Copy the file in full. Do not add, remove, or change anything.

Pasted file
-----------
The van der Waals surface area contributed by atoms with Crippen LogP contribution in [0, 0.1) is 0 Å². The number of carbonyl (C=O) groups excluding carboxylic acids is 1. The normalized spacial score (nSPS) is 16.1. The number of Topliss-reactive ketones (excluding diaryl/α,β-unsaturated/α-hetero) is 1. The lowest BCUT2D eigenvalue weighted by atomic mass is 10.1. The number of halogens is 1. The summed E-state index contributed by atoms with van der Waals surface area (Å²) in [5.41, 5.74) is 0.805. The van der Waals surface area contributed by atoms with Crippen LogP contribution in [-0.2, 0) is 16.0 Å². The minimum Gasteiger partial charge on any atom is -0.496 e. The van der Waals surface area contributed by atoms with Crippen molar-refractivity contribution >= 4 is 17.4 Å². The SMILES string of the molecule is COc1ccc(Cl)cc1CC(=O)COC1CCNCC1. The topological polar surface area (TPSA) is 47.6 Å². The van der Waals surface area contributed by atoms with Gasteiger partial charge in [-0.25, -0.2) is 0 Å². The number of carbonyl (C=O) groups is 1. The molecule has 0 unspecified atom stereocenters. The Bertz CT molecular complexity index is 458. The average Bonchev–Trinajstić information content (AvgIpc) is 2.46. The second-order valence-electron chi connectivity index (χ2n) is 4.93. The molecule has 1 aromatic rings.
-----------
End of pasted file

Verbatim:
The van der Waals surface area contributed by atoms with Crippen LogP contribution in [0, 0.1) is 0 Å². The number of carbonyl (C=O) groups excluding carboxylic acids is 1. The normalized spacial score (nSPS) is 16.1. The number of Topliss-reactive ketones (excluding diaryl/α,β-unsaturated/α-hetero) is 1. The lowest BCUT2D eigenvalue weighted by atomic mass is 10.1. The number of halogens is 1. The summed E-state index contributed by atoms with van der Waals surface area (Å²) in [5.41, 5.74) is 0.805. The van der Waals surface area contributed by atoms with Crippen LogP contribution in [-0.2, 0) is 16.0 Å². The minimum Gasteiger partial charge on any atom is -0.496 e. The van der Waals surface area contributed by atoms with Crippen molar-refractivity contribution >= 4 is 17.4 Å². The SMILES string of the molecule is COc1ccc(Cl)cc1CC(=O)COC1CCNCC1. The topological polar surface area (TPSA) is 47.6 Å². The van der Waals surface area contributed by atoms with Gasteiger partial charge in [-0.25, -0.2) is 0 Å². The number of carbonyl (C=O) groups is 1. The molecule has 0 unspecified atom stereocenters. The Bertz CT molecular complexity index is 458. The average Bonchev–Trinajstić information content (AvgIpc) is 2.46. The second-order valence-electron chi connectivity index (χ2n) is 4.93. The molecule has 1 aromatic rings.